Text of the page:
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Mojave 3This was supposed to be the beginning of something grander. A brief meeting with Neil Halstead before Out Of Tune, the second stunning album from our own Mojave 3, seduced the critics with its heady blend of country, folk, blues and gospel. Before they fell over themselves, fumbling for their thesauruses, looking to find the words to encapsulate this superlative, modern day successor to Bryter Layter, Exile on Main Street, Harvest and The Gilded Palace of Sin. But no, there was no follow-up meeting and, similarly, no swooning critics. Not that it was panned, mind you, more overlooked.
by Matt Dornan / pictures by Paul Heartfield
We just picked the songs everyone in the band was into, Neil tells me over the pounding bass of the ULU Bar. We're talking about the decision to make a nine-track album when the b-sides of the singles would have graced any of the aforementioned 'classics'
. We sort of voted, so we ended up with nine tracks that got a 'yes' from everyone. The others were split votes. We didn't want a long album; I still think After The Goldrush is a perfect album and it's 38 minutes.
Hmm, Neil Young. I remember, during Neil's 'beard period' (that's Halstead, not Young) at a gig with labelmates Tarnation, a batch of new songs had that certain 'Harvest-y' feel, tracks which don't seem to have made it on to Out of Tune.
We've still got a lot of songs that we haven't finished or that didn't make it on the record, he tells me, matter-of-factly, but then given the democratic system that determined the final tracklisting, it's unsurprising.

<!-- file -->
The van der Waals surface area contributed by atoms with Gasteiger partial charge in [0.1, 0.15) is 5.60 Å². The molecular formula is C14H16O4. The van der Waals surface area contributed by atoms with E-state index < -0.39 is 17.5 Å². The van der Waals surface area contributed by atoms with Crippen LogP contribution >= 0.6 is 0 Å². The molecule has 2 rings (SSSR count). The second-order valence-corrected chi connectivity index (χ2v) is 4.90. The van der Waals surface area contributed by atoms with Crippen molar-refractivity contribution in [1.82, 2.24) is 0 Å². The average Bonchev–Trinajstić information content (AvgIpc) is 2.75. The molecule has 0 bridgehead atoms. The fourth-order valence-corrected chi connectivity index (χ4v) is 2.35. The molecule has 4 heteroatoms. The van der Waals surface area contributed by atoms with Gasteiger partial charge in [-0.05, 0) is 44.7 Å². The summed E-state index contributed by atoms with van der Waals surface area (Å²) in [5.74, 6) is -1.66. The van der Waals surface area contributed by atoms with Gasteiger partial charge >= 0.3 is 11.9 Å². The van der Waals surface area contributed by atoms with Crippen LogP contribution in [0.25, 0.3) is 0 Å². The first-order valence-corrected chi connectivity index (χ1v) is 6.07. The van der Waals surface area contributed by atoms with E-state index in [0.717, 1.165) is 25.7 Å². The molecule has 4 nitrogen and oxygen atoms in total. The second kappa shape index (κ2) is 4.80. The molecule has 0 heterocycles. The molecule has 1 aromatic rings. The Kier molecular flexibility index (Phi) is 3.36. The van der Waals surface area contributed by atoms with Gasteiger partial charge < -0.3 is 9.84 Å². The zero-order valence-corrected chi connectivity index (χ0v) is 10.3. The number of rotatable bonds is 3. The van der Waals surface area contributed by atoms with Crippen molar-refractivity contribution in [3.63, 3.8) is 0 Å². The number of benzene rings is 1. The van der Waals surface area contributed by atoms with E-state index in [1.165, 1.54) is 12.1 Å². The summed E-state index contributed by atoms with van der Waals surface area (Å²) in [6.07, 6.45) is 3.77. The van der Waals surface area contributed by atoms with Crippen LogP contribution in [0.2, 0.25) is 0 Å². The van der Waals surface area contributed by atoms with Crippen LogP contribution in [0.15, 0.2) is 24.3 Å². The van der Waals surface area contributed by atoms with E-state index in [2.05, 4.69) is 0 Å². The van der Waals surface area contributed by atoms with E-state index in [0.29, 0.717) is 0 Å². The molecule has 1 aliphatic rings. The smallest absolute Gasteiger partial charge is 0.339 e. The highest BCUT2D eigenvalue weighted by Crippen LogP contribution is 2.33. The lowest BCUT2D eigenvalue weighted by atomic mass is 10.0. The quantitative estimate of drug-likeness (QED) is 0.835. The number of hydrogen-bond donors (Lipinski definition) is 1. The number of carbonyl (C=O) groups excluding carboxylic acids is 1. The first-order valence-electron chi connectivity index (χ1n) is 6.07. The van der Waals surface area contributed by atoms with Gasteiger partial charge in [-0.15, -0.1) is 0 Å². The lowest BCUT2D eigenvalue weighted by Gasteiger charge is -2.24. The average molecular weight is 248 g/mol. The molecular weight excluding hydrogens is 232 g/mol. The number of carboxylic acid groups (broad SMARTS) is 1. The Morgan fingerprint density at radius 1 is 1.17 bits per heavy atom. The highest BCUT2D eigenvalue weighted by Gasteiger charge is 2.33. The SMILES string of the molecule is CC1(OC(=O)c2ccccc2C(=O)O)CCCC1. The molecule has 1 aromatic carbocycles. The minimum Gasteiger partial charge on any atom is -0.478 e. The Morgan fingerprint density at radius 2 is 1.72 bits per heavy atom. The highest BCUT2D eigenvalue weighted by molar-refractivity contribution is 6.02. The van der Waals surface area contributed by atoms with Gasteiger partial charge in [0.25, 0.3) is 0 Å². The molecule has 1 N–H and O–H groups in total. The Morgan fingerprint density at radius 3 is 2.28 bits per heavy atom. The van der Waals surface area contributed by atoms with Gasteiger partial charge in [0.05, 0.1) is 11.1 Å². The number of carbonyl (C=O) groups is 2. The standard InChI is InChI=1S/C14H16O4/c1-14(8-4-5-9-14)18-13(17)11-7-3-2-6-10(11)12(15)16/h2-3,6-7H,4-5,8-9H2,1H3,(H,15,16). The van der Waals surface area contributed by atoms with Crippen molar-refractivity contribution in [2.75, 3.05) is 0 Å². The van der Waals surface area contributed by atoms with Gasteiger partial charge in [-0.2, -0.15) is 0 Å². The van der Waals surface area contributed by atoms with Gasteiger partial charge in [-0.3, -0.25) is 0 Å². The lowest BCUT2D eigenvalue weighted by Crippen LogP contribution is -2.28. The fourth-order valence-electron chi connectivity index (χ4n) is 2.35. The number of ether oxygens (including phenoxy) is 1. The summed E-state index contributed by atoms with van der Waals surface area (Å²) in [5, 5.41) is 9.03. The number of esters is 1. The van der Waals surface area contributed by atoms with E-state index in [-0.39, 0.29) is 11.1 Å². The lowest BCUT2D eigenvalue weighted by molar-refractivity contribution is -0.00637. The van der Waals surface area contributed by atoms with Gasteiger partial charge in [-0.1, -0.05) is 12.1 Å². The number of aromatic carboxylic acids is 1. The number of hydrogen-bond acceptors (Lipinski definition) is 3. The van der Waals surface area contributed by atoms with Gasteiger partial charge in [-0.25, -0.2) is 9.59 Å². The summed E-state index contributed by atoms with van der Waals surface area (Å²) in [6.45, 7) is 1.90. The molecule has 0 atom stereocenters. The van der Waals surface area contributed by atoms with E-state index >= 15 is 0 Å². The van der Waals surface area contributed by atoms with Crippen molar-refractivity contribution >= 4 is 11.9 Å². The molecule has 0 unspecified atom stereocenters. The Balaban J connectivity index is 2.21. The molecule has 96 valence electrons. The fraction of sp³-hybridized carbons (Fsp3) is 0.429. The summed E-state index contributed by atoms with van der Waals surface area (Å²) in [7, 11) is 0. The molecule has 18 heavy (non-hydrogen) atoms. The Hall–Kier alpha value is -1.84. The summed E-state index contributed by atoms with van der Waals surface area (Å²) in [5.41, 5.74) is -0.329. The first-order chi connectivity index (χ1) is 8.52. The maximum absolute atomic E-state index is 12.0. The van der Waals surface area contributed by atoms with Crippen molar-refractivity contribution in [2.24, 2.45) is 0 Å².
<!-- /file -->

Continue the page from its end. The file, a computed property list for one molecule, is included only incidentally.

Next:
After admitting that, with hindsight, he's a little unsure about the inclusion of Keep It All Hid
(I'm not sure if it fits with the vibe of the record) and nearly choking on his beer when I ask, out of the blue, if he has a foot fetish (he did after all include Yer Feet and Caught Beneath Your Heel) we talk Country.
I think we're all really influenced by Gram Parsons and the Burritos - where he integrates soul music and gospel. I remember when I was growing up Country music was dirt. If I hadn't got into The Byrds and heard about Gram Parsons then I'd have dismissed it too. But then you discover Hank Williams and Townes Van Zandt; you get a different take on it.
It remains to be seen if Out Of Tune follows in the footsteps of great albums by The Stones, Nick Drake, Gram Parsons and others which weren't appreciated until long after their release. But Halstead's feet remain firmly on the ground when being grouped with such luminaries.
You don't really know great records until years later. I don't think it's a great record but I think it's a good record. I just hope that because it's got a country influence it's not dismissed because it doesn't fit.
Out Of Tune, out of time? It is, we are.
CWAS #4 - Winter 1998/9 - The Lost Issue